Parkinson’s disease is a progressive condition in which parts of the brain slowly get damaged over the course of many years. There are currently no tests or scans that can confirm Parkinson’s disease, and it is usually only diagnosed once the symptoms are quite severe. There is also no cure for the disease, and treatment options are usually to manage the symptoms and pain rather than to fight the genetic makeup of the disease.
Doctors in Israel have developed a method of looking for a specific mixture of chemicals in a person’s exhaled breath, which would signal whether or not they are carrying the disease. This would enable doctors to catch the disease at a much earlier stage, meaning that any treatments prescribed would be much more effective, as the disease will not be too advanced.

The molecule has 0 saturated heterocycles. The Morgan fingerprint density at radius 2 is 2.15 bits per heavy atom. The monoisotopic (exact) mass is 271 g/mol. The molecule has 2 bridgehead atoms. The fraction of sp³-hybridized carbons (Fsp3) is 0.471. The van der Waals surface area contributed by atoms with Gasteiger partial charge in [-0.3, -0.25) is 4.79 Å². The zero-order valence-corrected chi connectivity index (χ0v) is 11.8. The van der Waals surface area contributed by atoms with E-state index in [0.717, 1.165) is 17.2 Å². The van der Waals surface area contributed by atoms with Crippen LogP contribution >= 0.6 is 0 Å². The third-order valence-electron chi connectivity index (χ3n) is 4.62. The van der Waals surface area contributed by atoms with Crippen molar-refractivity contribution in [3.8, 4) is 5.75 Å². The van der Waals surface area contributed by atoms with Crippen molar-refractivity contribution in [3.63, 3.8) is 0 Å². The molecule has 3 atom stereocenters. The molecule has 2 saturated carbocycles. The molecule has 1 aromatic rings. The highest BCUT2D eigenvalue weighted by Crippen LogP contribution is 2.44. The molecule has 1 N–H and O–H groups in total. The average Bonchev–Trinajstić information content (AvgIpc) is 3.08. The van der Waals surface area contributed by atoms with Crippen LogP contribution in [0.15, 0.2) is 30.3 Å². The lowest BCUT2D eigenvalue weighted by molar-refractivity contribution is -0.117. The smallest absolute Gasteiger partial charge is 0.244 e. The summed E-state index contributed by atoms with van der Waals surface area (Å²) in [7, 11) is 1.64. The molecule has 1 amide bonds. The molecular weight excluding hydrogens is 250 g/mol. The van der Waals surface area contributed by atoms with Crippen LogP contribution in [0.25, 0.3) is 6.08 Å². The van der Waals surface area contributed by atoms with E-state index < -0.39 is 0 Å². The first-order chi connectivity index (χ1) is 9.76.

A handheld device, which will be used to screen for the disease, is currently being developed. It will also make it easier to give patients the exact treatment necessary, as their doctors will have access to a snapshot of the genetic makeup of their patient’s disease. These can vary from person to person, so this snapshot will allow doctor’s to have an insight into the disease like never before. Researchers in Cambridge are studying this further, and are hopeful for its success.
There is a similar device that will be trialled in a number of clinics in the UK, but detects early stages of lung cancer rather than Parkinson’s.